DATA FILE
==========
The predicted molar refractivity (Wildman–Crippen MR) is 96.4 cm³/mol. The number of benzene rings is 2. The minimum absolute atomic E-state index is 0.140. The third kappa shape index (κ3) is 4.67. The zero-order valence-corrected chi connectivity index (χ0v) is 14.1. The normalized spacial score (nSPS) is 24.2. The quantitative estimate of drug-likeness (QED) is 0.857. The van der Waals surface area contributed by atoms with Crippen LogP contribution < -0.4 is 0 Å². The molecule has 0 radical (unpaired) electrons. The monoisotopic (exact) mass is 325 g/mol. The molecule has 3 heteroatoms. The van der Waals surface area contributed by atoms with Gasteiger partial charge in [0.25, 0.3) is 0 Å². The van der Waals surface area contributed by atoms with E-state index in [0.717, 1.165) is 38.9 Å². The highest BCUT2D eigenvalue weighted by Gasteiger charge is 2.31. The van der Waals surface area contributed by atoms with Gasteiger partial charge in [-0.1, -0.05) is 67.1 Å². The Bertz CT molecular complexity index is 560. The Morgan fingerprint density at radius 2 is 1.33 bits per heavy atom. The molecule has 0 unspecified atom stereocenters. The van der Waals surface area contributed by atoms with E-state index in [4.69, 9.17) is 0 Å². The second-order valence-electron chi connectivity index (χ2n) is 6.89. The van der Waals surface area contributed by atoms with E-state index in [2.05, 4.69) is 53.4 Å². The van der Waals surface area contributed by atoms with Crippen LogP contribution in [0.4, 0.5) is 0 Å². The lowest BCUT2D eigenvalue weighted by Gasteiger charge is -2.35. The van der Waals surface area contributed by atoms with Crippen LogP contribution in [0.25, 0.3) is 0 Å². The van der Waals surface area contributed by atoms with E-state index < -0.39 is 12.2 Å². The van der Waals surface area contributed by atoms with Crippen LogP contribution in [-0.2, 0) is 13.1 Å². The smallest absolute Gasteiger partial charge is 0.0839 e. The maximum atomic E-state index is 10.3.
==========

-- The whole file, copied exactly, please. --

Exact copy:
The predicted molar refractivity (Wildman–Crippen MR) is 96.4 cm³/mol. The number of benzene rings is 2. The minimum absolute atomic E-state index is 0.140. The third kappa shape index (κ3) is 4.67. The zero-order valence-corrected chi connectivity index (χ0v) is 14.1. The normalized spacial score (nSPS) is 24.2. The quantitative estimate of drug-likeness (QED) is 0.857. The van der Waals surface area contributed by atoms with Crippen LogP contribution < -0.4 is 0 Å². The molecule has 0 radical (unpaired) electrons. The monoisotopic (exact) mass is 325 g/mol. The molecule has 3 heteroatoms. The van der Waals surface area contributed by atoms with Gasteiger partial charge in [0.25, 0.3) is 0 Å². The van der Waals surface area contributed by atoms with E-state index in [0.717, 1.165) is 38.9 Å². The highest BCUT2D eigenvalue weighted by Gasteiger charge is 2.31. The van der Waals surface area contributed by atoms with Gasteiger partial charge in [-0.1, -0.05) is 67.1 Å². The Bertz CT molecular complexity index is 560. The Morgan fingerprint density at radius 2 is 1.33 bits per heavy atom. The molecule has 0 unspecified atom stereocenters. The van der Waals surface area contributed by atoms with E-state index in [4.69, 9.17) is 0 Å². The second-order valence-electron chi connectivity index (χ2n) is 6.89. The van der Waals surface area contributed by atoms with E-state index in [2.05, 4.69) is 53.4 Å². The van der Waals surface area contributed by atoms with Crippen LogP contribution in [0.4, 0.5) is 0 Å². The lowest BCUT2D eigenvalue weighted by Gasteiger charge is -2.35. The van der Waals surface area contributed by atoms with Crippen LogP contribution in [0.25, 0.3) is 0 Å². The van der Waals surface area contributed by atoms with E-state index < -0.39 is 12.2 Å². The van der Waals surface area contributed by atoms with Crippen LogP contribution in [-0.2, 0) is 13.1 Å². The smallest absolute Gasteiger partial charge is 0.0839 e. The maximum atomic E-state index is 10.3.